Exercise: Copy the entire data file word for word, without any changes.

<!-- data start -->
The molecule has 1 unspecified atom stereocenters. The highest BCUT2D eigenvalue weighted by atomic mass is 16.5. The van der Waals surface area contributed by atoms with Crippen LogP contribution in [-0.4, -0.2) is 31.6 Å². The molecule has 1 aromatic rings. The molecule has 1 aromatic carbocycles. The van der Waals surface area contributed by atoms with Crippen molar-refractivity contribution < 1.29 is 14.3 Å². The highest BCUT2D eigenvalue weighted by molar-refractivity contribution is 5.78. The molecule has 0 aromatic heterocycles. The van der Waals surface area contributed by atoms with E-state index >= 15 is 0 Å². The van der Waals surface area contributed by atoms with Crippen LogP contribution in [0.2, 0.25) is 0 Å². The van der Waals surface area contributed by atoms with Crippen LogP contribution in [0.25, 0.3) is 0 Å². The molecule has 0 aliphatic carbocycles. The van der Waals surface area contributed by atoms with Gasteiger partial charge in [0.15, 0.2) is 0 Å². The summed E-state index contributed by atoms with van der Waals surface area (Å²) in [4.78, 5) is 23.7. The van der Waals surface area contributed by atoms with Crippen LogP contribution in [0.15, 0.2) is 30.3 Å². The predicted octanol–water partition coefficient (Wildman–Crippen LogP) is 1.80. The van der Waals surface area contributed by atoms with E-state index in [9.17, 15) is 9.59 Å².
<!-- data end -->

The molecule has 1 unspecified atom stereocenters. The highest BCUT2D eigenvalue weighted by atomic mass is 16.5. The van der Waals surface area contributed by atoms with Crippen LogP contribution in [-0.4, -0.2) is 31.6 Å². The molecule has 1 aromatic rings. The molecule has 1 aromatic carbocycles. The van der Waals surface area contributed by atoms with Crippen molar-refractivity contribution < 1.29 is 14.3 Å². The highest BCUT2D eigenvalue weighted by molar-refractivity contribution is 5.78. The molecule has 0 aromatic heterocycles. The van der Waals surface area contributed by atoms with E-state index >= 15 is 0 Å². The van der Waals surface area contributed by atoms with Crippen LogP contribution in [0.2, 0.25) is 0 Å². The van der Waals surface area contributed by atoms with Crippen LogP contribution in [0.25, 0.3) is 0 Å². The molecule has 0 aliphatic carbocycles. The van der Waals surface area contributed by atoms with Gasteiger partial charge in [0.15, 0.2) is 0 Å². The summed E-state index contributed by atoms with van der Waals surface area (Å²) in [4.78, 5) is 23.7. The van der Waals surface area contributed by atoms with Crippen LogP contribution in [0.15, 0.2) is 30.3 Å². The predicted octanol–water partition coefficient (Wildman–Crippen LogP) is 1.80. The van der Waals surface area contributed by atoms with E-state index in [9.17, 15) is 9.59 Å².